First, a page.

MTV’s ‘White People’ Documentary Sticks to the Superficial and Comes Up Short


When MTV announced White People, and when the trailer for it was first released, the documentary’s existence was met with uncomfortable laughter, genuine derision, and some bafflement. It seemed totally improbable that any network — especially MTV — could explore this subject with any accuracy or nuance. While it’s not as bad as many predicted, White People still isn’t worth the watch.

White People, which airs tonight, is from Jose Antonio Vargas, a Pulitzer Prize winner and, as he mentions, an undocumented immigrant. It’s certainly a noble attempt at bringing the race conversation to the foreground, and Vargas is, sometimes, the right person for the job. (At other times, he is gently egging on his subjects to say racist things or he focuses too briefly on them, in moments that ultimately lead nowhere.) Race is something that people need to discuss — and this is infinitely more true for white people who claim they “don’t see color,” whatever that means. It’s far easier, and much more convenient, to wave these discussions away under the guise of colorblindness (which is something Vargas brings up later in the documentary) than to actually discuss them. Which, most simplistically, is what White People aims to do. It doesn’t exactly succeed.

There are two major problems with the documentary: It is extremely short — about 40 minutes without commercials, making it feel more like an MTV True Life episode than an actual, insightful documentary — and it pulls too many of its punches, never fully committing to getting to the heart of its subject. At one point, Dakota, a Southern white man who goes to a Historically Black College, brings home two black college friends to meet his white friends. They’re supposed to be having a frank discussion of race over dinner — one white girl admits to once crossing the street whenever she saw a black person, though, she quickly adds, she doesn’t do that anymore; one black girl begins crying when talking about how she hates the word “ghetto” — but the scene is abrupt and framed in a way that verges on cutesy: Look at this white girl proudly admitting her past racism and bragging about how she’s reformed! “Isn’t it amazing,” Vargas marvels out loud, “the power of these words?” That’s not an honest conversation about race. It’s a superficial after-school special, or a brief lesson in an elementary school classroom.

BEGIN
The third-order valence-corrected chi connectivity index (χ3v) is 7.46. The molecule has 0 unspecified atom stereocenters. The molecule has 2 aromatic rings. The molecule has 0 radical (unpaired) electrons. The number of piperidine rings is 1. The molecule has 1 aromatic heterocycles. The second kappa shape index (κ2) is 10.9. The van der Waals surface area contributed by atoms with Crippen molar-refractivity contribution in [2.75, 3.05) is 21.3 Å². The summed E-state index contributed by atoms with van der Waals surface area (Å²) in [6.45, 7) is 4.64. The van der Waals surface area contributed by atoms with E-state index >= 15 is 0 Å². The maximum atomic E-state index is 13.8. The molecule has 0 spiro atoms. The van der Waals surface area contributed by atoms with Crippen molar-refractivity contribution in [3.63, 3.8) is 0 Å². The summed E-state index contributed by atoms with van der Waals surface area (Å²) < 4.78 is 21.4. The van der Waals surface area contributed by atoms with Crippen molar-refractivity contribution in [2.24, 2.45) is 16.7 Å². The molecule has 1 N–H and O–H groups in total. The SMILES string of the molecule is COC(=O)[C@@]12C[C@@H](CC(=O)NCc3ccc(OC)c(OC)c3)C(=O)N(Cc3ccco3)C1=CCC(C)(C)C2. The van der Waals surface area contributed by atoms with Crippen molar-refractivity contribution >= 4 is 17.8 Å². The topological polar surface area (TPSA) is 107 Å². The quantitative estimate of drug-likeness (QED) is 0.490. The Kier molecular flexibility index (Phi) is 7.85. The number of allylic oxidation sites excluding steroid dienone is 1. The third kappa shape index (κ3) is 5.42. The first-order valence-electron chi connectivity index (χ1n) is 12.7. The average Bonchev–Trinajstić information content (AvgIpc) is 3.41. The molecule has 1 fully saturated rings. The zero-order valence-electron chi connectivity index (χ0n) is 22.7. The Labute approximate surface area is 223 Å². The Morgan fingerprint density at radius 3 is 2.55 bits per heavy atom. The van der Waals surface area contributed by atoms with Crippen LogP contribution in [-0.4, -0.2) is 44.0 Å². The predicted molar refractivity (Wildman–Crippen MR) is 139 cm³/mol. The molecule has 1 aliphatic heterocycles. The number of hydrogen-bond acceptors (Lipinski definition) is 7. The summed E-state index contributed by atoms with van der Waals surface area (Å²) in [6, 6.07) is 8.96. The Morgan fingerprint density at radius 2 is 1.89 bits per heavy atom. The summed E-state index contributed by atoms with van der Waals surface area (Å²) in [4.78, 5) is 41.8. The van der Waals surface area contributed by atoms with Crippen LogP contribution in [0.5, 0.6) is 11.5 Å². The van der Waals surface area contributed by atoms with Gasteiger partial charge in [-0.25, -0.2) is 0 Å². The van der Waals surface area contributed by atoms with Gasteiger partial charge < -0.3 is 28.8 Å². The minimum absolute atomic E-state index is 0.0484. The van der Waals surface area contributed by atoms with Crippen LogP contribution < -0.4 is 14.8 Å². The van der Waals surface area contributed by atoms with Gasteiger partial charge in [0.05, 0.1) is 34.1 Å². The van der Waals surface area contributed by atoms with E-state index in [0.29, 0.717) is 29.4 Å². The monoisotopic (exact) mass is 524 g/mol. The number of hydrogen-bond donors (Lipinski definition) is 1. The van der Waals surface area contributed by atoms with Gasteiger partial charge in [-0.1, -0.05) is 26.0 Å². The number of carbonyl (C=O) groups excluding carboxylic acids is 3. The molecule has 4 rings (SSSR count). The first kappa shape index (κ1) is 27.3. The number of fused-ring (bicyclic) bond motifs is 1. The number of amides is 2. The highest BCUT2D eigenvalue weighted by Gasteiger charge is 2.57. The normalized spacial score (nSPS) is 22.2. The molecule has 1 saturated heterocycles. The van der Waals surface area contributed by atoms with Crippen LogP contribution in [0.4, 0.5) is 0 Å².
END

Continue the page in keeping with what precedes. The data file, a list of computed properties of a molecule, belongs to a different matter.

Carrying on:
Another segment of the documentary finds Vargas visiting a school where all of the students are Native American but most of the teachers are white. Both students and teachers are aware of this unique and sometimes troubling dynamic. One student says, “[The teachers] always talk about the good things white people did,” while another, when tasked with writing down stereotypes of white people, sadly says, “They’re mean to us.” A different segment puts Vargas in the Bensonhurst neighborhood of Brooklyn, examining the tensions between the newish Asian immigrants and the oldish Italian immigrants. Vargas does try to explore the other side, as well, when he asks white people to name reasons why they are at a disadvantage; the only substantive response he gets involves scholarships, and he then sets out to disprove it. None of these segments stay in their setting or with their subjects long enough to provide anything particularly deep or thought-provoking; mostly, they convey some basic uncomfortableness before shrugging and moving on to the next topic.

Throughout the documentary, Vargas speaks with an audience full of young people about race, with white people bravely saying what we already know — “I can walk to a convenience store and back without getting hassled by the police” or “I’ve never experienced systemic oppression.” It’s clear the white people in attendance are trying their best to be honest and open, and even to learn more about their own privilege, but Vargas doesn’t spend enough time with them to make these conversations seem any deeper than just casual acknowledgements.

Some of the problems with White People (and the way a few of its subjects come off) are clearly due to the fact that the documentary is a product of its network. It has the splashy graphics, quick transitions, and hesitance to really dive deep, choosing instead to tell us what we already know, like most of MTV’s programming. (It would function better as a pilot episode to a multi-part docuseries on race than as a standalone special.) I suppose White People is aiming to appeal to MTV’s young demographic, but it operates in a way that implies MTV doesn’t trust that its viewers are smart enough to handle something better, deeper, and even more uncomfortable. The result is a noble attempt that, as executed, barely skims the surface.